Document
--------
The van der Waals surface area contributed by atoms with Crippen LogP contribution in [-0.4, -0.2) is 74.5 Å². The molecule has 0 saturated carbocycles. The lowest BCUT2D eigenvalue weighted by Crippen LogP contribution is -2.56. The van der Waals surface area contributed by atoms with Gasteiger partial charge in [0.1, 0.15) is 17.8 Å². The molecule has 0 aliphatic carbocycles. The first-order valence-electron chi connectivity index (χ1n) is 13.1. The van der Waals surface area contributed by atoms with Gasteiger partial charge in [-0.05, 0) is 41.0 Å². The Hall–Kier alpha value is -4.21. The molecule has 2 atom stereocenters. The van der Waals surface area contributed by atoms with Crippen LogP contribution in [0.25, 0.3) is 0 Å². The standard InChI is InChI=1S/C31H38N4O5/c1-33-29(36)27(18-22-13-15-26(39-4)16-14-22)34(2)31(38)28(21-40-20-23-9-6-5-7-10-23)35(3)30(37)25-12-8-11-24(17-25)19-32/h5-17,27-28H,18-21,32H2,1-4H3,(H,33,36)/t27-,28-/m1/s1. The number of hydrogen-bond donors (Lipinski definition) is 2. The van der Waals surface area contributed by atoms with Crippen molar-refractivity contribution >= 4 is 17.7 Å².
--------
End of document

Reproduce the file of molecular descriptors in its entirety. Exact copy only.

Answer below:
The van der Waals surface area contributed by atoms with Crippen LogP contribution in [-0.4, -0.2) is 74.5 Å². The molecule has 0 saturated carbocycles. The lowest BCUT2D eigenvalue weighted by Crippen LogP contribution is -2.56. The van der Waals surface area contributed by atoms with Gasteiger partial charge in [0.1, 0.15) is 17.8 Å². The molecule has 0 aliphatic carbocycles. The first-order valence-electron chi connectivity index (χ1n) is 13.1. The van der Waals surface area contributed by atoms with Gasteiger partial charge in [-0.05, 0) is 41.0 Å². The Hall–Kier alpha value is -4.21. The molecule has 2 atom stereocenters. The van der Waals surface area contributed by atoms with Crippen LogP contribution in [0.25, 0.3) is 0 Å². The standard InChI is InChI=1S/C31H38N4O5/c1-33-29(36)27(18-22-13-15-26(39-4)16-14-22)34(2)31(38)28(21-40-20-23-9-6-5-7-10-23)35(3)30(37)25-12-8-11-24(17-25)19-32/h5-17,27-28H,18-21,32H2,1-4H3,(H,33,36)/t27-,28-/m1/s1. The number of hydrogen-bond donors (Lipinski definition) is 2. The van der Waals surface area contributed by atoms with Crippen molar-refractivity contribution >= 4 is 17.7 Å².